The nature of the TNF-producing cells (T cells versus non-T cells) relevant for the development of colitis in experimental animal models and human patients with IBD has not been directly determined so far. Several studies 22,36 found large numbers of TNF-α–secreting macrophages in the inflamed colonic mucosa. Other studies reported high frequencies of TNF-producing T cells, in particular CD4+ T cells, in the affected colonic mucosa 14,37, suggesting that TNF produced by T cells may represent a critical factor directly affecting the extent of disease. Our results, however, clearly indicate that CD4+ T cell–produced TNF is neither sufficient nor required for induction of disease in this mouse model of colitis and that TNF production by recipient non-T cells is essential and sufficient for induction of severe histopathological alterations and onset of clinical signs of colitis. The observed preferential TNF-α production by colonic macrophages and their nonrandom distribution close to sites with epithelial erosion (data not shown) implies an important role of this cell subset in the pathogenesis of colitis. However, it remains to be determined if macrophages are the only recipient-derived cellular source of TNF-α crucial for the development of clinical signs of disease. In particular, as intestinal epithelial cells have also been demonstrated to produce TNF-α 24, it is possible to speculate that epithelial cells are induced directly or indirectly by activated CD4 T cells to produce TNF-α. This assumption is supported by the results of in situ hybridizations of tissue specimens from the affected colon, where TNF-α mRNA–expressing cells are consistently observed in the intestinal epithelium even at early stages of disease when only minimal infiltration of the colon with inflammatory cells is observed (Fig. 7). Although the number of cells recovered from the colonic mucosa from animals at the time of initial signs of weight loss, i.e., between days 10 and 14 after cell transfer, was too low for a quantitative assessment of the frequency of TNF-α–secreting cells, the results of the in situ hybridizations clearly indicate that TNF-α mRNA expression is detectable at levels similar to those observed on day 24, during the most active stage of disease. This indicates that elevated TNF-α expression is not the consequence of the strong inflammatory cell infiltrates but in fact precedes the severe histopathological alterations. As comparable numbers of TNF-α mRNA–expressing cells are detected in TNF+/+RAG2−/− mice reconstituted with either TNF+/+ or TNF−/− CD4+CD45RBhi T cells, we conclude that recipient non-T cells are already the main TNF-producing cell type at the very early stages of disease. Similar findings have been reported in IL-2–deficient mice where, in the intestines of 10-d-old mice, 20-fold higher TNF-α mRNA expression levels were observed compared with older mice 24. This increase, however, was found both in the small and the large intestines, whereas in our model, elevated expression of TNF-α mRNA as detected by in situ hybridization was restricted to the colon (data not shown).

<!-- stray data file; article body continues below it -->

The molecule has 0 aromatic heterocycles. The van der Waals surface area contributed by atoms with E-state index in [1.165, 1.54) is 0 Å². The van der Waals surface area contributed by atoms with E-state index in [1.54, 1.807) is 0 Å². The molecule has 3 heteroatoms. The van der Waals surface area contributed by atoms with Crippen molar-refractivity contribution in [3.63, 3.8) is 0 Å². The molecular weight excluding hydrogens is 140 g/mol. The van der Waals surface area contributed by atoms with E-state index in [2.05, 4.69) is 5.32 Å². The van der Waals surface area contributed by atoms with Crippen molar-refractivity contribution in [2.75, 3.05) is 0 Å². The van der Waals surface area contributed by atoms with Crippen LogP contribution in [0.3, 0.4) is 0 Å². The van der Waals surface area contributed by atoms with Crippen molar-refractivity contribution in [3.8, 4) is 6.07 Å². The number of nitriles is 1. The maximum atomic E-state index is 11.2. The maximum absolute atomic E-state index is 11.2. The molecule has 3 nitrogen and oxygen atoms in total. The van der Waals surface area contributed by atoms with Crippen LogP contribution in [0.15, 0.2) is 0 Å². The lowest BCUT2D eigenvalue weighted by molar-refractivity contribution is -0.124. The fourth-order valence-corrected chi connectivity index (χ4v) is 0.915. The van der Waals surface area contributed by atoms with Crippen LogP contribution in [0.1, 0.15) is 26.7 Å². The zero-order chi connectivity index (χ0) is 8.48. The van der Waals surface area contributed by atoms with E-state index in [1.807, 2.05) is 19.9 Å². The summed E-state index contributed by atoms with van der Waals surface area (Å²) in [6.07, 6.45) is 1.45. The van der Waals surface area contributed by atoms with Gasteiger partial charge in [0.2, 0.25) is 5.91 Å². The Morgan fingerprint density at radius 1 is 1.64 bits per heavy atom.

The precise effects mediated by locally produced TNF-α during development of colitis must remain speculative. The location of TNF-α–producing cells close to or even in the colonic epithelium concomitant with the appearance of histopathological alterations and subsequent clinical onset of severe colitis suggests that TNF-α may have a direct cytotoxic effect on epithelial cells by inducing an accelerated apoptosis of epithelial cells. Induction of TNF-α–mediated apoptosis via TNFR p55 in intestinal epithelial cells, first at the top of the villi and subsequently extending along the villus axis towards the intestinal crypts, has been recently reported by Guy-Grand et al. 38 and Piguet et al. 39. Such an enhanced apoptosis of colonic epithelial cells may lead to the extensive erosion of the epithelium with subsequent severe inflammatory reactions, as observed during later stages of disease. Furthermore, TNF-α can induce the production of other inflammatory mediators such as free radicals, tissue degrading enzymes such as matrix metalloproteases 40,41, and further proinflammatory cytokines, including IL-1β 42. TNF-α can further amplify a local immune reaction through its effects on professional APCs such as dendritic cells, which are activated by TNF-α to become potent inducers of immune reactions 43.